Doctoral studies in Experimental Physics, Theoretical Physics, and Computational Science and Engineering

Research at the Department of Physics is very extensive and covers many different areas, with specialisation in both theoretical and experimental research as well as technical areas of use. We have 40 doctoral students from 8 different countries.

It is almost impossible to give a complete view of all the research areas. Instead we have chosen to look at a few of the most active current research areas at the department. Doctoral students actively participate in the department research projects.

Nanotechnology and material physics: work with fullerenes, carbon nanotubes, graphene and other coal-based nanostructured materials such as graphite oxide. Focus is placed on material properties and how they can be modified.

Organic electronics: develop electronics and photonics based on new organic materials with electronic functions such as light-emitting electrochemical cells (LEC), transistors, integrated circuits and solar cells.

Theoretic physics, non-linear physics and statistical physics: studies of non-linear phenomenon such as instabilities and transformation fronts in hydrodynamics, combustion, plasma physics, quantum electro dynamicsand advanced materials. Modelling of networks in biology, society and technology.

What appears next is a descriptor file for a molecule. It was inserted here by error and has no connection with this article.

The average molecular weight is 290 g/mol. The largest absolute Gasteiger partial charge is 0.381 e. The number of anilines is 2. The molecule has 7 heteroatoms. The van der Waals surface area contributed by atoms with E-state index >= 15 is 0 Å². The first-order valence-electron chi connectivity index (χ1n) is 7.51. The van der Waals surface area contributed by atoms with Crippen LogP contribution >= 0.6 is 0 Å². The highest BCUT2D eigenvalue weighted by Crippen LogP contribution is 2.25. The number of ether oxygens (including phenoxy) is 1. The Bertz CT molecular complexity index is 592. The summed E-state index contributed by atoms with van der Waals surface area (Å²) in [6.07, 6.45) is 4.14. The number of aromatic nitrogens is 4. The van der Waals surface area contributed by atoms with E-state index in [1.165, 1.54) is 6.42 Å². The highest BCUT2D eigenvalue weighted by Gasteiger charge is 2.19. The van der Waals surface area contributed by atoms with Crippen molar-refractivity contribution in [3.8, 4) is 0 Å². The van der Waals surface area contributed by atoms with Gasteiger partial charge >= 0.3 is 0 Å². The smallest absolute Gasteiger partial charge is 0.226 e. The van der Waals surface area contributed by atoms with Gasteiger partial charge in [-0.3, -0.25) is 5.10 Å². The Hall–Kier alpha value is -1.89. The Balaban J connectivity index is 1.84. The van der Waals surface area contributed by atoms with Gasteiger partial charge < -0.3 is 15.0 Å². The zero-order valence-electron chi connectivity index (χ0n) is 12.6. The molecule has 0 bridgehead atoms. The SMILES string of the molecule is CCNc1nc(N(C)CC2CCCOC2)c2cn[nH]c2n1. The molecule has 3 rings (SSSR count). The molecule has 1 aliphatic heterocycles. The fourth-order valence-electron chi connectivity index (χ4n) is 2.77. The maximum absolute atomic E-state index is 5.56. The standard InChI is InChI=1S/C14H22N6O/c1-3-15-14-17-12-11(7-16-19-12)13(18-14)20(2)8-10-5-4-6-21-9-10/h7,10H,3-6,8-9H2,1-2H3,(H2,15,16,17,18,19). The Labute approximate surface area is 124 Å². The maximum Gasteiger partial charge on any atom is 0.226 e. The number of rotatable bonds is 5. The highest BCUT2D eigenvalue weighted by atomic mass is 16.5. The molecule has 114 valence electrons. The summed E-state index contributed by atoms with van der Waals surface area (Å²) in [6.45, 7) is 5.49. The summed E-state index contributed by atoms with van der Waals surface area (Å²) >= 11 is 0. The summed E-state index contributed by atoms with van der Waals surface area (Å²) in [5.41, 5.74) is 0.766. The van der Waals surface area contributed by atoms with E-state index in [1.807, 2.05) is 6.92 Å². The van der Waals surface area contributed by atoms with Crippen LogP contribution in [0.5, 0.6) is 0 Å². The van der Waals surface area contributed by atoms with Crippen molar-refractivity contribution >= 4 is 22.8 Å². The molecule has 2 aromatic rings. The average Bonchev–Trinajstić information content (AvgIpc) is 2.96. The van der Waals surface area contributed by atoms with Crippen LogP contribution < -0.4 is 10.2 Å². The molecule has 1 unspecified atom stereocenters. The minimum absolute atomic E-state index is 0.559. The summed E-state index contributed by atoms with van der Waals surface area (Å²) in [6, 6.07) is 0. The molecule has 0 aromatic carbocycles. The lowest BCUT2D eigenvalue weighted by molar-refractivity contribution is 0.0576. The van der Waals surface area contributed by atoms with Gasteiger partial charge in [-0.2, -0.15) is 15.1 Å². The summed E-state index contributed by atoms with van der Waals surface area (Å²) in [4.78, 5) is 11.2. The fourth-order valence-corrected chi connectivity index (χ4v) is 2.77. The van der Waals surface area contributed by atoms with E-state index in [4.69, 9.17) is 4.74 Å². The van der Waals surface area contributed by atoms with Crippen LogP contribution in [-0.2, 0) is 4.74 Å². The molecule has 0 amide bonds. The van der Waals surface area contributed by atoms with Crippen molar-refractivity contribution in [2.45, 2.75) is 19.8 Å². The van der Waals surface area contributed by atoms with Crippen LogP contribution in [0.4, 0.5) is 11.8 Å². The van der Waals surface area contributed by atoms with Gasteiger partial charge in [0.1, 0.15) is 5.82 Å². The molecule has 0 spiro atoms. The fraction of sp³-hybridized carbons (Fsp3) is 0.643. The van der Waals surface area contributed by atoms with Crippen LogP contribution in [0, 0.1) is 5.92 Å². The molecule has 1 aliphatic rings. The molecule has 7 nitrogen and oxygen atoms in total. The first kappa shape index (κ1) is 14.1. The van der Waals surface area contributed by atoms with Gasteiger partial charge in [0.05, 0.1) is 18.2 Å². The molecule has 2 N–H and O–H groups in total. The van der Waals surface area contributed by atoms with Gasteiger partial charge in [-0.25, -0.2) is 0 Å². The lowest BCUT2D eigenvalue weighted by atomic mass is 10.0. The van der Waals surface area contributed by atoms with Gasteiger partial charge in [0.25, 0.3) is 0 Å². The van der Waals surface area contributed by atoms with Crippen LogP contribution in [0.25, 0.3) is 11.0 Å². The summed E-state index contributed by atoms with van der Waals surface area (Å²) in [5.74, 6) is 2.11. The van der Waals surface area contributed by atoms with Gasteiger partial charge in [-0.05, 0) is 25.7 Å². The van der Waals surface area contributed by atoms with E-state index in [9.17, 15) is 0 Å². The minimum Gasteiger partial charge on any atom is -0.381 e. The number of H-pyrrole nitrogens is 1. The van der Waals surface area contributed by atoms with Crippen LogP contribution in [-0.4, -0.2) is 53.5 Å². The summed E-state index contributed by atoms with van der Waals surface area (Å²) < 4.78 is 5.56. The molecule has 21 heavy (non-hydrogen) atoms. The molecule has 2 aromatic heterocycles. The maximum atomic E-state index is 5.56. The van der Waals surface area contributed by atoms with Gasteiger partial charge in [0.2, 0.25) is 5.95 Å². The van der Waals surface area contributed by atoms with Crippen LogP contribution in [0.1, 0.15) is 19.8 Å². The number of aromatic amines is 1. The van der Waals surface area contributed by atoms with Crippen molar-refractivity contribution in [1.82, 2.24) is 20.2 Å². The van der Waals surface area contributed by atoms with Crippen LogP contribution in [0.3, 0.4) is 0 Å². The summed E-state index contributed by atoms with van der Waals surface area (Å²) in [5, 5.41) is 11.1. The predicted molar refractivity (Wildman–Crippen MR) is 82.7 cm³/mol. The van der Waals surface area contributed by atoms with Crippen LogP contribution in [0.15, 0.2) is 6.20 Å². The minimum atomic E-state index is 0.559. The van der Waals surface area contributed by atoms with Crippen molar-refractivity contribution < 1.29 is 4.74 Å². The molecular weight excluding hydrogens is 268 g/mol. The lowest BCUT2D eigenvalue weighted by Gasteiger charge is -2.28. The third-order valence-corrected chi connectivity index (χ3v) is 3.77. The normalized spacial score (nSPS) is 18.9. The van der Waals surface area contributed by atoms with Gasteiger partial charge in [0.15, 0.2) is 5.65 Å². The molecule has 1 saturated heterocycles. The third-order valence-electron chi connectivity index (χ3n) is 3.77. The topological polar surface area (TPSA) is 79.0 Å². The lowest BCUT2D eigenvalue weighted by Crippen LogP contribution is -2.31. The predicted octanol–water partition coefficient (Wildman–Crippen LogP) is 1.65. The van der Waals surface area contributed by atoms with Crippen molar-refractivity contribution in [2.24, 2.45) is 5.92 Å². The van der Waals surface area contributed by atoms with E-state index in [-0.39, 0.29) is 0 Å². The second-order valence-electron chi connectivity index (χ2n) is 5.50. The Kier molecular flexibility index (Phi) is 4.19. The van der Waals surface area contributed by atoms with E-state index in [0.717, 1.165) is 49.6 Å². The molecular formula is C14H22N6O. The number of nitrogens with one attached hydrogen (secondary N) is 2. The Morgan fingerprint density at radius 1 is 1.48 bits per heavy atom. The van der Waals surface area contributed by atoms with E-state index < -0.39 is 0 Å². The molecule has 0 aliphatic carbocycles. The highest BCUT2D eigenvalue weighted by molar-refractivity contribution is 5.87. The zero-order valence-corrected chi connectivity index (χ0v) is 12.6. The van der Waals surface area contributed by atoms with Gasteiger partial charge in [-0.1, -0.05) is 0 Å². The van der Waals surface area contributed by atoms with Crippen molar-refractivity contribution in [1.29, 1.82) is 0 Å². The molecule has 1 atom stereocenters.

Optical physics, atomic and molecular physics, and biophotonics: develop laser-based spectroscopic technologies for sensitive detection of molecules in the gaseous phase for areas of use such as environmental monitoring.  Develop laser-based methods for “optical tweezers” to study biopolymers and proteins.

Space Physics: investigate processes where magnetic fields and plasma interact in the Earth's magnetosphere (such processes may subsequently lead to auroral lights in the sky). Research methods involve the analysis of spacecraft and ground-based data and the comparison with theoretical and numerical models.

Research at the Department of Physics:


New thesis

Extraterrestrial oceans – beneath the surface!

Extraterrestrial oceans – beneath the surface!

Icy objects in our solar system have large oceans under their surfaces and here life could evolve and flourish. This according to a recent dissertation by Jesper Lindkvist, doctoral student at the Swedish Institute of Space Physics and Umeå University. The dissertation will be defended on Tuesday 31 May at the Swedish Institute of Space Physics in Kiruna, Sweden. Read more

Top Research News

Static electricity can control nanoballoon

Static electricity can control nanoballoon

Molecular sized machines could in the future be used to control important mechanisms in the body. In a recent study, researchers at University of California, Berkeley and Umeå University show how a nanoballoon comprising a single carbon molecule ten thousand times thinner than a human hair can be controlled electrostatically to switch between an inflated and a collapsed state. Read more

Director of PhD-studies

Ludvig Lizana
Institutionen för fysik/Department of Physics
901 87 Umeå 

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